Glenn Beck Whitesplains How Black Lives Matter is Really About Black-on-Black Crime
The denizens of popular right-wing website RedState.com gathered in Denver, Colorado this weekend for their annual gathering, and since the site has taken a decidedly anti-Donald Trump stance, their headliner was pro-Ted Cruz media gadabout Glenn Beck. Most of Beck’s keynote address was devoted to topsy-turvy “history” lessons, but toward the end, he ventured into an explanation of current events that was equally whiplash-inducing.
The headline Beck seems to be looking for is that he’s breaking with the “textbook racist” wing of the Republican Party that’s supporting Donald Trump by recognizing that “All Lives Matter” is a stupid, offensive response to “Black Lives Matter,” and doing it by screaming an “ingenious” pie metaphor like a crazy person:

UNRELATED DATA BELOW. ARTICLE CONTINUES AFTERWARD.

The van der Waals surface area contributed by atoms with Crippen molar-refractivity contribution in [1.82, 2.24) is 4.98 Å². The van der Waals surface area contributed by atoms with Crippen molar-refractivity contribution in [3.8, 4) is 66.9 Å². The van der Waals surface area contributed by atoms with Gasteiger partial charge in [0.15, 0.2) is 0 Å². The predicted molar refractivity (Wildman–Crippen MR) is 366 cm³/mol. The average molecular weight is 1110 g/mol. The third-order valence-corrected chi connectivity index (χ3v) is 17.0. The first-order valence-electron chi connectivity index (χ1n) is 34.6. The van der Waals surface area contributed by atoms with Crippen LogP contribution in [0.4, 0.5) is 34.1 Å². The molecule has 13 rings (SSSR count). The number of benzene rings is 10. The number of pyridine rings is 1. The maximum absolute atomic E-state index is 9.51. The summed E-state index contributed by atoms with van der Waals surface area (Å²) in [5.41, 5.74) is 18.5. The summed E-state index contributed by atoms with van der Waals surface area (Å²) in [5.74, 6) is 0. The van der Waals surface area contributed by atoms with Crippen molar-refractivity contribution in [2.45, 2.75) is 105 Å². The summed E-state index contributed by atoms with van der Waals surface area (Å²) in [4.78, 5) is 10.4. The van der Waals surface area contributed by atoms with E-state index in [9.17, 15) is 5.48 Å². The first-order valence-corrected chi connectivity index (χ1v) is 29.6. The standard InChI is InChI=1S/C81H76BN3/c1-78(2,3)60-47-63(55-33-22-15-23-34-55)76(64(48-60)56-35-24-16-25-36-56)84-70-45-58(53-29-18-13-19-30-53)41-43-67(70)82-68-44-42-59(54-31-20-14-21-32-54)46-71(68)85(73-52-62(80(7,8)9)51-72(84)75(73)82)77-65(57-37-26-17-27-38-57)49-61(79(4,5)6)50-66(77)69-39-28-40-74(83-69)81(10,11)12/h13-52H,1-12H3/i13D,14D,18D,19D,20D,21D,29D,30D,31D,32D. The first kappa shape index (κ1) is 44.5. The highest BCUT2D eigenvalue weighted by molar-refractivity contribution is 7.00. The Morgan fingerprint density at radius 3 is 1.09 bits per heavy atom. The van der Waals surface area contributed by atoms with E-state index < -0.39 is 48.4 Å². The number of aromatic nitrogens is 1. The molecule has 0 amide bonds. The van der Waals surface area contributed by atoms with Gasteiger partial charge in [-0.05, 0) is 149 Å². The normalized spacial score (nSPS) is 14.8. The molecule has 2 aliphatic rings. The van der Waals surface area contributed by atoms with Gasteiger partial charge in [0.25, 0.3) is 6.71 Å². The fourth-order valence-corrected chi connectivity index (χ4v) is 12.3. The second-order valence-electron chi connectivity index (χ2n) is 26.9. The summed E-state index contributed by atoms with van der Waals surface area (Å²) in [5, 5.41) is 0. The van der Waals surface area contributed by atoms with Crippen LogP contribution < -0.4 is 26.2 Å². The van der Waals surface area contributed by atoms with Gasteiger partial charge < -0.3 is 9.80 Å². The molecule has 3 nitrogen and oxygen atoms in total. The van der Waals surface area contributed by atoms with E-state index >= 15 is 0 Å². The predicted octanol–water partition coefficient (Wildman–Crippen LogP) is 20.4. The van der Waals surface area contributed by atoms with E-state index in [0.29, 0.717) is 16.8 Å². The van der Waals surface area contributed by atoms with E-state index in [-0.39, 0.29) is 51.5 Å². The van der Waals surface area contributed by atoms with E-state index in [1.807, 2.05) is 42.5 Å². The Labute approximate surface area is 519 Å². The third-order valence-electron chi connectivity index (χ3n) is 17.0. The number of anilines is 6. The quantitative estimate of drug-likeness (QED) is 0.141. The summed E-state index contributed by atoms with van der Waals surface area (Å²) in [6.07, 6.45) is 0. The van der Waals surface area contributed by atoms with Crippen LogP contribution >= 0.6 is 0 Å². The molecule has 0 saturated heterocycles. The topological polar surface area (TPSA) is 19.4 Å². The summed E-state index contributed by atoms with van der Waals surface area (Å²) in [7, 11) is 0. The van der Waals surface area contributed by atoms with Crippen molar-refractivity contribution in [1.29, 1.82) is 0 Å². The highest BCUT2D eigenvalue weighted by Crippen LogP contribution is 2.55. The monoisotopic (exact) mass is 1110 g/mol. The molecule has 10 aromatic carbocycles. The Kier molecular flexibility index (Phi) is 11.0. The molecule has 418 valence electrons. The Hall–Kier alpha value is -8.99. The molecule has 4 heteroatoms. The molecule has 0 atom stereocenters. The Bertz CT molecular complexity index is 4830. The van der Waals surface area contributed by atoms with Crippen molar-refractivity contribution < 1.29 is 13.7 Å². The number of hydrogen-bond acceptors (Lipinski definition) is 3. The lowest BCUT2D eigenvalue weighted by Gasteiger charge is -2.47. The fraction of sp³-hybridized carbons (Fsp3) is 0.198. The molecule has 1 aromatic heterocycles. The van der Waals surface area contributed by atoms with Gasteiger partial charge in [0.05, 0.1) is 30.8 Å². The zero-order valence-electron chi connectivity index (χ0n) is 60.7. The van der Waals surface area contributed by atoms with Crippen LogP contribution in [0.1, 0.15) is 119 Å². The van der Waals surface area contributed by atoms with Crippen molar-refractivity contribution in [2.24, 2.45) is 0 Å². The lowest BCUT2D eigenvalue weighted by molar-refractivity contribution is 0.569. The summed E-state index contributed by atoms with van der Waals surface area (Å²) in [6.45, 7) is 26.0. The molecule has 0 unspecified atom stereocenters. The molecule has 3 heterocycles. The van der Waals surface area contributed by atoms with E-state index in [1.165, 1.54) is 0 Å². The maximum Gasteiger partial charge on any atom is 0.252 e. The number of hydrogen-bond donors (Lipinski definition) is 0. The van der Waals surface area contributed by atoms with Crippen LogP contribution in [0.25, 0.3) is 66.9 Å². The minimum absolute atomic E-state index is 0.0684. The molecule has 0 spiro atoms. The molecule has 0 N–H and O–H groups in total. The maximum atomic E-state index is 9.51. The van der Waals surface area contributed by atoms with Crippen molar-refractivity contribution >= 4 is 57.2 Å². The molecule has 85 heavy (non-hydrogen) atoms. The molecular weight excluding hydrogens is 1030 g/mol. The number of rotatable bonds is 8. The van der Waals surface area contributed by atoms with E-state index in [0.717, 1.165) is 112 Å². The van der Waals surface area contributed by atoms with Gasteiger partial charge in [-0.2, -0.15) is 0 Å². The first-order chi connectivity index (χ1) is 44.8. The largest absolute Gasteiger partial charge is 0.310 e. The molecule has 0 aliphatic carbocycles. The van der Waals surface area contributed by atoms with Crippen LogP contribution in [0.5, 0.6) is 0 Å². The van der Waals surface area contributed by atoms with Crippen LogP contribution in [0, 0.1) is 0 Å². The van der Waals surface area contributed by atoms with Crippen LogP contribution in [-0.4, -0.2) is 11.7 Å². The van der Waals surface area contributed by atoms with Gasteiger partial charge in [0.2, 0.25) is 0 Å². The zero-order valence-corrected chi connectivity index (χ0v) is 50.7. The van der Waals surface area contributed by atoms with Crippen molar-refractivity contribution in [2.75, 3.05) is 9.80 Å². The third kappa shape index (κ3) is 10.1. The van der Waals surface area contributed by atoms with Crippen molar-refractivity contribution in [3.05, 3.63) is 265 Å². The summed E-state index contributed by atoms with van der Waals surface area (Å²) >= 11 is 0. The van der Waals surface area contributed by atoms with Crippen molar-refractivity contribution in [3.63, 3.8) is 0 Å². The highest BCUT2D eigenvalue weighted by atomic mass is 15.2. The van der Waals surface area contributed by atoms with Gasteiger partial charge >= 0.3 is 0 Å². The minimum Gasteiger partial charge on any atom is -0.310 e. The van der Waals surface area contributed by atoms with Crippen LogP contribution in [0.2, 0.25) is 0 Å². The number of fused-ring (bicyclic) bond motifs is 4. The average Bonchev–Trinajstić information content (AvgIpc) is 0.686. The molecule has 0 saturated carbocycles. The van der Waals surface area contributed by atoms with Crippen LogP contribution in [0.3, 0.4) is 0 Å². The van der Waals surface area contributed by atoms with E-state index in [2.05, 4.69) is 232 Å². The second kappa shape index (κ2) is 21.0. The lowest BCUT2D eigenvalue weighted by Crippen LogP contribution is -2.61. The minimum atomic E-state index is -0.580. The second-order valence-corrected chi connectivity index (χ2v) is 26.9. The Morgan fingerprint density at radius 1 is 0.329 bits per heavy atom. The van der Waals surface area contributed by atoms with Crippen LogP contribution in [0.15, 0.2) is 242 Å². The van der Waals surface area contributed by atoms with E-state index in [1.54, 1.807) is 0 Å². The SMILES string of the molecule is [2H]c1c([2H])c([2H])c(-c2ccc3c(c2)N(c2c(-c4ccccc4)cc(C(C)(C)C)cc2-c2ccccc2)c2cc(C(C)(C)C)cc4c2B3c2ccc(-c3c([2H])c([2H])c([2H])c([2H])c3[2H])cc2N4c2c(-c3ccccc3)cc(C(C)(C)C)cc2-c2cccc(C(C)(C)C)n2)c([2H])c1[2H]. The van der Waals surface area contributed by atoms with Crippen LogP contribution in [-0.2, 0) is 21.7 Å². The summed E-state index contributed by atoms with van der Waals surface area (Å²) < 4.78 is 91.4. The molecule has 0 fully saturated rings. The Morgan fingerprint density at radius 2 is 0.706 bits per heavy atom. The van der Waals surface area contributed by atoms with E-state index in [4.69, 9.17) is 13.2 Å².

Now, it’s tempting to give Beck credit for trying, even though the problem with “All Lives Matter” isn’t that people aren’t listening to Black Lives Matter, it’s that they are trying to silence Black Lives Matter. Sure, his pie metaphor is trivial and demeaning, but at least he’s trying, right?
Well, not exactly. Right before Beck did his best impression of empathy for black people, he called black activists “communists,” and told the Redstate crowd that when he stopped to listen to “these people,” they kept telling him that what they really need is help with the other blacks:
I sat and I listened to these people who said “I’m not with these guys, but I was marching, but I’m not with these guys. But I’m afraid of my own grandchildren. Something’s happening in our own community, and we need to help. We need help, we need to figure this out. Something is happening in our own community that we don’t recognize. Black Lives Matter.
If you’re wondering just what that has to do with Beck’s pie metaphor, the answer is that this smearing of Black Lives Matter was the toll he felt he had to pay in order to say anything remotely “positive” about Black Lives Matter, or about black lives mattering.
This is an opinion piece. The views expressed in this article are those of just the author.